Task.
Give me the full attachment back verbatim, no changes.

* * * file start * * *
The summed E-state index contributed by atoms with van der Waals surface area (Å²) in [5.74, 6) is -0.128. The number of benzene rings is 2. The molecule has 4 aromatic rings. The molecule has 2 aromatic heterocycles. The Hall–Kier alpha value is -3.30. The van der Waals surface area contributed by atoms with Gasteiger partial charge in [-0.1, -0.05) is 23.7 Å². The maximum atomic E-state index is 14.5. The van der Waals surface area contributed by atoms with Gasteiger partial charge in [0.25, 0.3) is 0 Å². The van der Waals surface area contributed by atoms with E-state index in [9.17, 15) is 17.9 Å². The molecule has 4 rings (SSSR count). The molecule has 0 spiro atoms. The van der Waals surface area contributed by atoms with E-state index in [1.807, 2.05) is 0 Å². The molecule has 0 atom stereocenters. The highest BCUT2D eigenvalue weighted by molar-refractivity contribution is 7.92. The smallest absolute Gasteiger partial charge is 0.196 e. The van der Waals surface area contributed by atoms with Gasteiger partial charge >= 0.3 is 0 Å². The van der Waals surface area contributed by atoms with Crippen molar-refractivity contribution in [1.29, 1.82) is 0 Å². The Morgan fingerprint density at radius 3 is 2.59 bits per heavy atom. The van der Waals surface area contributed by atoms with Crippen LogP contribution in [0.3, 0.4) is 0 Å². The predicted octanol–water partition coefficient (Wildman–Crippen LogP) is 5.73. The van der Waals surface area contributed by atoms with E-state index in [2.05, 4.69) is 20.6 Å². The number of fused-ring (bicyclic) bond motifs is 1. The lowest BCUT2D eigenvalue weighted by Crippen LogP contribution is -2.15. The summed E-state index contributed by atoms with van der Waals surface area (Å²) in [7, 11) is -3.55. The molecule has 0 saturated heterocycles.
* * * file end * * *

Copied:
The summed E-state index contributed by atoms with van der Waals surface area (Å²) in [5.74, 6) is -0.128. The number of benzene rings is 2. The molecule has 4 aromatic rings. The molecule has 2 aromatic heterocycles. The Hall–Kier alpha value is -3.30. The van der Waals surface area contributed by atoms with Gasteiger partial charge in [-0.1, -0.05) is 23.7 Å². The maximum atomic E-state index is 14.5. The van der Waals surface area contributed by atoms with Gasteiger partial charge in [0.25, 0.3) is 0 Å². The van der Waals surface area contributed by atoms with E-state index in [9.17, 15) is 17.9 Å². The molecule has 4 rings (SSSR count). The molecule has 0 spiro atoms. The van der Waals surface area contributed by atoms with E-state index in [1.807, 2.05) is 0 Å². The molecule has 0 atom stereocenters. The highest BCUT2D eigenvalue weighted by molar-refractivity contribution is 7.92. The smallest absolute Gasteiger partial charge is 0.196 e. The van der Waals surface area contributed by atoms with Gasteiger partial charge >= 0.3 is 0 Å². The van der Waals surface area contributed by atoms with Crippen molar-refractivity contribution in [1.29, 1.82) is 0 Å². The Morgan fingerprint density at radius 3 is 2.59 bits per heavy atom. The van der Waals surface area contributed by atoms with Crippen LogP contribution in [0.3, 0.4) is 0 Å². The predicted octanol–water partition coefficient (Wildman–Crippen LogP) is 5.73. The van der Waals surface area contributed by atoms with E-state index in [2.05, 4.69) is 20.6 Å². The number of fused-ring (bicyclic) bond motifs is 1. The lowest BCUT2D eigenvalue weighted by Crippen LogP contribution is -2.15. The summed E-state index contributed by atoms with van der Waals surface area (Å²) in [7, 11) is -3.55. The molecule has 0 saturated heterocycles.